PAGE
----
True autism is a potentially very disabling neurological condition. Roy Richard Grinker, in his acclaimed book “Unstrange Minds,” masterfully documents the challenges he faced raising Isabel, his autistic daughter. At age two, she only made passing eye contact, rarely initiated interactions, and had trouble responding to her name in a consistent fashion. Her play often took the form of rote activities such as drawing the same picture repeatedly or rewinding a DVD to watch the same film clip over and over. Unless awakened each morning with the same utterance, “Get up! Get up!” Isabel became quite agitated. She tended to be very literal and concrete in her language comprehension. Expressions like “I’m so tired I could die” left her apprehensive about actual death. By age five, Isabel remained almost completely nonverbal.
When the signs of autism spectrum disorder are clear, as in Isabel’s case, early detection and intervention are essential to bolster verbal communication and social skills. The brain is simply more malleable when children are young. Isabel’s story in “Unstrange Minds” is a heroic testament to the strides a child can make when afforded the right interventions at the right time.
However, the earlier an evaluation is conducted, the greater the risk of a false diagnosis. Many toddlers can be autistic-like in their behavior when they are stressed. Sometimes the procedures used by experts to evaluate toddlers generate the sort of stress that leads a struggling, but otherwise normally developing, toddler to behavior that is autistic-like.
Nobody has made this point more clearly than the late Dr. Stanley Greenspan, the internationally recognized child psychiatrist who developed the popular Floortime approach to treating autism spectrum disordered kids. In his web-based radio show several years before his death in April 2010, he cited an alarming statistic. Of the two hundred autism assessment programs his team surveyed across the country, many of which were located in prestigious medical centers, only 10 percent emphasized the need to observe a child along with a parent or guardian for more than ten minutes as they spontaneously interacted together. He tended to observe children playing with a parent for forty-five minutes or more, waiting for choice points to engage a child to determine if he or she was capable of more sustained eye contact, elaborate verbalizations, or shared emotional reactions. Dr. Greenspan believed that these conditions of safety and sensitive interaction were essential in order to obtain an accurate reading of a child’s true verbal and social skills.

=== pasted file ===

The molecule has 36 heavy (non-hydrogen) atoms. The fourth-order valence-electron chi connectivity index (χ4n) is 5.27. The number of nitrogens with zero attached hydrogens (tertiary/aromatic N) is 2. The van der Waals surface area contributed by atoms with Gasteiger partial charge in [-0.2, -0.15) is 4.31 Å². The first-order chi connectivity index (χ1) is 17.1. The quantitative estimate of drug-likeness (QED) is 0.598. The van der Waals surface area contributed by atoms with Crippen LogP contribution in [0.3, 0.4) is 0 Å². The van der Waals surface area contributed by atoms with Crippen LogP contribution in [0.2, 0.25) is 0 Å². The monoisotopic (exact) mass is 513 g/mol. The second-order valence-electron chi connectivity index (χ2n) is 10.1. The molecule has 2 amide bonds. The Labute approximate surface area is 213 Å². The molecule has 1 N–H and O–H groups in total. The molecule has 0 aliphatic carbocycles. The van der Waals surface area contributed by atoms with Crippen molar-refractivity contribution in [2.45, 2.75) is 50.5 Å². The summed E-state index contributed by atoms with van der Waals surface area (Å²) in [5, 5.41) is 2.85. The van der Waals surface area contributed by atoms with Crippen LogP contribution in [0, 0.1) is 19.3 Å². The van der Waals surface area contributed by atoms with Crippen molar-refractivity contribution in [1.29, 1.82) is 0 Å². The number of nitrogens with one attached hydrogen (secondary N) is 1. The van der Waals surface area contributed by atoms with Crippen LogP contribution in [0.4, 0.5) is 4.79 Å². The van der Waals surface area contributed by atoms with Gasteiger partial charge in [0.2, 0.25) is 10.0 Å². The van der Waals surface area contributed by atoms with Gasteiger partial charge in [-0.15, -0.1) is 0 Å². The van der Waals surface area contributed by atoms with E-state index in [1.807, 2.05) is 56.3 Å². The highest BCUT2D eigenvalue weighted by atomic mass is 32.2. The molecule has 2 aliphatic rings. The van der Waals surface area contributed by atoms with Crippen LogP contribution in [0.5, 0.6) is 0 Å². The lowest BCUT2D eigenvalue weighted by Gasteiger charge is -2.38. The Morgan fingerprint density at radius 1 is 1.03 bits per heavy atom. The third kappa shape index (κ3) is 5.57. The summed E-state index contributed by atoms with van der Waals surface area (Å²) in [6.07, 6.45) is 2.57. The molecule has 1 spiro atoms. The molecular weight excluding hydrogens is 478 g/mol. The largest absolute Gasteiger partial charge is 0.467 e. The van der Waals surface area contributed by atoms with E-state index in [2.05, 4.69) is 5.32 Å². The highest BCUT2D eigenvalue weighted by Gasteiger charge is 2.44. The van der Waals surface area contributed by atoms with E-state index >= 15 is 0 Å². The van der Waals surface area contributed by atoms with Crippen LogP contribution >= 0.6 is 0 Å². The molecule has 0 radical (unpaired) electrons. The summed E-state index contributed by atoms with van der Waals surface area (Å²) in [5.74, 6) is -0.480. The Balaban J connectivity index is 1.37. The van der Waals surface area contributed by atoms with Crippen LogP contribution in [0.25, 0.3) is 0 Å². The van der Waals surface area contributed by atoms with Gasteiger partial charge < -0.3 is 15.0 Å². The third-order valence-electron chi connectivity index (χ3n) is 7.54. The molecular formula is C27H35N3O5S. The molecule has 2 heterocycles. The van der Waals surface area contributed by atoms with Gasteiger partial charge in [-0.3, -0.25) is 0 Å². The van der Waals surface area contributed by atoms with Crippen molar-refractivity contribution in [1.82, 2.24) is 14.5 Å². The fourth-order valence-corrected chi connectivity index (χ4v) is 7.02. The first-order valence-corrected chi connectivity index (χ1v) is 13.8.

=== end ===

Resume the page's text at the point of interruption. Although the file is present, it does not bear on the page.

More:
For a sizable percentage of toddlers who don’t transition well to new surroundings, freeze up with strangers, or temporarily dread being apart from a parent, the formal nature of a structured autism assessment can lead to their becoming mute, hiding under a table, avoiding eye contact, hand flapping, or exhibiting any number of other self-soothing behaviors that get misinterpreted as autistic-like. Trained professionals are supposed to conduct autism assessments in a standardized way. This is clinical jargon for being fairly neutral in one’s approach to the child. This might involve an examiner assuming a seating position that requires a child to turn his or her head ninety degrees to directly look at the examiner when his or her name is called. If the child fails to look up and make direct eye contact with the examiner after his or her name is called aloud several times, the child is considered to be exhibiting autism red-zone behavior. Yet many distressed or slow-to-warm toddlers will only respond to their name if an unfamiliar adult strives to be warm, engaging, and nonthreatening—not just neutral.
It is these autistic-like situational reactions of struggling toddlers during formal testing conditions that make a false diagnosis a real possibility. A 2007 University of North Carolina at Chapel Hill study found that over 30 percent of children diagnosed as autistic at age two no longer fit the diagnosis at age four. Several years ago, data supplied by parents of over seventy-eight thousand three- to seventeen-year-olds, as part of a National Survey of Children’s Health, discovered that nearly 40 percent had a previous, but not a current, diagnosis of autism spectrum disorder.